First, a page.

Furthermore, as more people donate to The Salvation Army your $1000 will be making less of a difference. The law of diminishing returns affects charities as much as businesses, so as more people donate to a cause your individual donation is having less of an impact. When you have hundreds of millions or billions of dollars, an extra thousand dollars won’t change much. In fact, we sometimes give too much: eight months after Hurricane Sandy, the New York Attorney General’s Office found that $238 million, 42% of the money raised by charitable organizations, had not yet been spent on Sandy relief.  While most of those unused dollars were ultimately spent on relief efforts, much of that money could have been spent more effectively on issues that had been neglected by national or global attention.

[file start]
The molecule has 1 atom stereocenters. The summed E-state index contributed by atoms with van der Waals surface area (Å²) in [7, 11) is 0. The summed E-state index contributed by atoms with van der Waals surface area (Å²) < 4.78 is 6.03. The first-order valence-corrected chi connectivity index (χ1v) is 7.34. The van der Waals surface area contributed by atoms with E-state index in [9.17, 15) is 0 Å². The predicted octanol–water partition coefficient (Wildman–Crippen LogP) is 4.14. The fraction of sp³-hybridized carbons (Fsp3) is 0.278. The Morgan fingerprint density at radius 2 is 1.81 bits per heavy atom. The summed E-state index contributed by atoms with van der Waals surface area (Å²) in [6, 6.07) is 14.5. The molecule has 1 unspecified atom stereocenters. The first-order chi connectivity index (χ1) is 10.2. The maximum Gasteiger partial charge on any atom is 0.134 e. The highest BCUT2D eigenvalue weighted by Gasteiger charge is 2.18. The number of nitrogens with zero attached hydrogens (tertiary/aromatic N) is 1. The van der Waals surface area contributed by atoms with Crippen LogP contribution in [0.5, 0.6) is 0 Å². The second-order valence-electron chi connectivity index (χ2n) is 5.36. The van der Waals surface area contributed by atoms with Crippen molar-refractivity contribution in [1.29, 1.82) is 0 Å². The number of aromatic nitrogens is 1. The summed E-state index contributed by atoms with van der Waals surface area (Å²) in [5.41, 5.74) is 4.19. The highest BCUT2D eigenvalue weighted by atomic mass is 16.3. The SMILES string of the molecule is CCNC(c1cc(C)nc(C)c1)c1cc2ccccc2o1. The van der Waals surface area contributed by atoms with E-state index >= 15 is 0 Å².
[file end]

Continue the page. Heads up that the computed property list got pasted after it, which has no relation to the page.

Instead of thinking at the margins – trying to get the most prosocial bang for your buck – many people go with their guts when making decisions to donate to charity. MacAskill and the Effective Altruism community have researched the most effective ways to give, yet the sheer economics of charitable giving is often not enough to sway our hearts.

Why do we feel compelled to give in inefficient ways, even when we know we could be doing more net good in the world by donating to causes that are not getting enough attention?

Part of the reason, psychological scientist Paul Bloom suggests, is our reliance on empathy as motivator for moral and prosocial action. In his book Against Empathy: The Case for Rational Compassion, Bloom argues that empathy, which he defines as trying to feel what someone else is feeling, can affect our moral and prosocial decision-making in undesirable ways.